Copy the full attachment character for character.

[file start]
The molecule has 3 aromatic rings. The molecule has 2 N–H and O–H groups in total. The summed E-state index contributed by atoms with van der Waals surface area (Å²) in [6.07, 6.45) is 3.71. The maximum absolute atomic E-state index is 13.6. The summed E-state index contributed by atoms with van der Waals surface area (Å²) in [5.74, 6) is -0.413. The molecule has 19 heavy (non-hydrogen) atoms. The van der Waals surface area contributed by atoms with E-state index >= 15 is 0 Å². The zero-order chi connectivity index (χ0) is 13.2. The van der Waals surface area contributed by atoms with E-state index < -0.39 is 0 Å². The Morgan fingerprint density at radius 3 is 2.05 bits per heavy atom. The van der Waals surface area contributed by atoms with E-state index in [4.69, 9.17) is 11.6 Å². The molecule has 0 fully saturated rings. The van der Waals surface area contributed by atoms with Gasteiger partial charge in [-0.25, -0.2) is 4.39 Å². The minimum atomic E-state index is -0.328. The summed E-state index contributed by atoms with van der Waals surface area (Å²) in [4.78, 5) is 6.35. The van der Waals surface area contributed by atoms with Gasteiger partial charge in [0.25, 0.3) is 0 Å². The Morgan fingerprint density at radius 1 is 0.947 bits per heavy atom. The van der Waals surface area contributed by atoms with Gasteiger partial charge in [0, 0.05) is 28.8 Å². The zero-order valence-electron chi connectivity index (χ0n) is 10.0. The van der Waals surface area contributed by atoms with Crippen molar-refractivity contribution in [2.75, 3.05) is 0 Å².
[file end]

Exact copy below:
The molecule has 3 aromatic rings. The molecule has 2 N–H and O–H groups in total. The summed E-state index contributed by atoms with van der Waals surface area (Å²) in [6.07, 6.45) is 3.71. The maximum absolute atomic E-state index is 13.6. The summed E-state index contributed by atoms with van der Waals surface area (Å²) in [5.74, 6) is -0.413. The molecule has 19 heavy (non-hydrogen) atoms. The van der Waals surface area contributed by atoms with E-state index >= 15 is 0 Å². The zero-order chi connectivity index (χ0) is 13.2. The van der Waals surface area contributed by atoms with E-state index < -0.39 is 0 Å². The Morgan fingerprint density at radius 3 is 2.05 bits per heavy atom. The van der Waals surface area contributed by atoms with E-state index in [4.69, 9.17) is 11.6 Å². The molecule has 0 fully saturated rings. The van der Waals surface area contributed by atoms with Gasteiger partial charge in [-0.25, -0.2) is 4.39 Å². The minimum atomic E-state index is -0.328. The summed E-state index contributed by atoms with van der Waals surface area (Å²) in [4.78, 5) is 6.35. The van der Waals surface area contributed by atoms with Gasteiger partial charge in [0.25, 0.3) is 0 Å². The Morgan fingerprint density at radius 1 is 0.947 bits per heavy atom. The van der Waals surface area contributed by atoms with Gasteiger partial charge in [0, 0.05) is 28.8 Å². The zero-order valence-electron chi connectivity index (χ0n) is 10.0. The van der Waals surface area contributed by atoms with Crippen molar-refractivity contribution in [2.75, 3.05) is 0 Å².